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Ken Jones

For many he will be best remembered as the man who scored the vital try that helped Wales to beat New Zealand at Cardiff Arms Park in 1953 - the last time Wales beat the All Blacks. The flying Newport winger latched on to a cross-from Clem Thomas with five minutes left to play and transformed an 8-8 draw into a famous 13-8 Welsh victory. 

His rugby statistics include 145 tries in 293 games for Newport, a record 17 Welsh tries in a world record 44 international appearances, three Tests for the British & Irish Lions and two Grand Slams. 

But inter-twined in one of the great rugby careers is a love affair with athletics that led to him being crowned the sprint champion of India, being presented with an Olympic gold medal and winning medals for Britain at the European Championships and Wales at the Empire and Commonwealth Games.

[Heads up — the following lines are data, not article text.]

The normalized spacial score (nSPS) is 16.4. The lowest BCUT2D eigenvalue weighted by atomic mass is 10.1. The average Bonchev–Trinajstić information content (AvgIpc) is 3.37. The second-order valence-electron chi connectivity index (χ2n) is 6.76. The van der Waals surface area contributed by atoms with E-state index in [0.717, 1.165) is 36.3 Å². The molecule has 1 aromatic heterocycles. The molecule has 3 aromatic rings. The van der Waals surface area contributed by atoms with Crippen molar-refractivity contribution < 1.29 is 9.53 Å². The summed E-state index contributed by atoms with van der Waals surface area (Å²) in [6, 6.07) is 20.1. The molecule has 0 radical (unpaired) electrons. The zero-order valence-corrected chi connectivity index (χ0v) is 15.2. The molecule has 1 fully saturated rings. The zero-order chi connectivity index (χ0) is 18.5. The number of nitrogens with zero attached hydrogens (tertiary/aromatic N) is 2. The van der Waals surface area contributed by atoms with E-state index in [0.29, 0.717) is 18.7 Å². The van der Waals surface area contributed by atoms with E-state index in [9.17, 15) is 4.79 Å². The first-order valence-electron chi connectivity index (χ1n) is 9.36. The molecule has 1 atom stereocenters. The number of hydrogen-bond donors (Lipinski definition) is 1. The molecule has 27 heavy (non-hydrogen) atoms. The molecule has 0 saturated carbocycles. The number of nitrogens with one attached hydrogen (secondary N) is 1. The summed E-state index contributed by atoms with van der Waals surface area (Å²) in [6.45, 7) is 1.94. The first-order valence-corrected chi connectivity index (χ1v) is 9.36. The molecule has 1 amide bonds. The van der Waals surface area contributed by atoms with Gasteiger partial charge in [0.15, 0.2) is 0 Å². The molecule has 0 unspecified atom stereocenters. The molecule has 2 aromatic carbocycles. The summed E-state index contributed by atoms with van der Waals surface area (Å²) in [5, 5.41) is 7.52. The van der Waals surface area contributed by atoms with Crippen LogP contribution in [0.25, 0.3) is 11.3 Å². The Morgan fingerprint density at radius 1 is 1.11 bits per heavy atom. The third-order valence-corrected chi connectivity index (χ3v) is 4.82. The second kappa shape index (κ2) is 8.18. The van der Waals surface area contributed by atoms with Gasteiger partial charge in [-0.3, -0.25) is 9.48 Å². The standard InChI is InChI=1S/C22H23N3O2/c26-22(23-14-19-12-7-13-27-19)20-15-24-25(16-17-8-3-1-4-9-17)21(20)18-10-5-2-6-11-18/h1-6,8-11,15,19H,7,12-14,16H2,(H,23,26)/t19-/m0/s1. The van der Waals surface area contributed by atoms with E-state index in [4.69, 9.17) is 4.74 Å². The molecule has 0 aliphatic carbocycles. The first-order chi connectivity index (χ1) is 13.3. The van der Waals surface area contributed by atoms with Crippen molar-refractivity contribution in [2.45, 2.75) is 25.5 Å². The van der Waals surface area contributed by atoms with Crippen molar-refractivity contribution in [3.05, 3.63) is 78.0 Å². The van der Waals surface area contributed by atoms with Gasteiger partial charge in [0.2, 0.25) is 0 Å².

And let’s not forget he won the Welsh 100 and 220 yards sprint double on seven occasions, the sequence only being broken in 1950 when he was on tour with the Lions in Australia and New Zealand. He won an eighth 220 yards crown and added a 16th title for good measure in the long jump in 1949. He also equalled the English native and Welsh record for 100 yards with a time of 9.8 seconds. 

In quiet moments he would often admit that his greatest achievement was clocking 10.6 seconds in the semi-finals of the Olympic 100 metres in London in 1948. He went on to run in the final of the 4 x 100 metres or Great Britain was actually called out onto the podium to be presented with the gold medal after the Americans were briefly disqualified. 

There was no disgrace in being returned to silver medallists, however, and that medal was soon joined by another silver medal with the British quartet at the 1954 European Championships and a bronze medal for Wales in the 200 metres at the Empire and Commonwealth Games in Vancouver. 

He was the first Welsh Sportsman of the Year in 1955, ran the baton containing the Queen’s speech into Cardiff Arms Park at the opening ceremony of the 1958 Commonwealth Games, was awarded the OBE for his services to sport in 1960 and became one of the inaugural 10 members on the Welsh Sports Hall of Fame’s ‘Roll of Honour’ in the early nineties.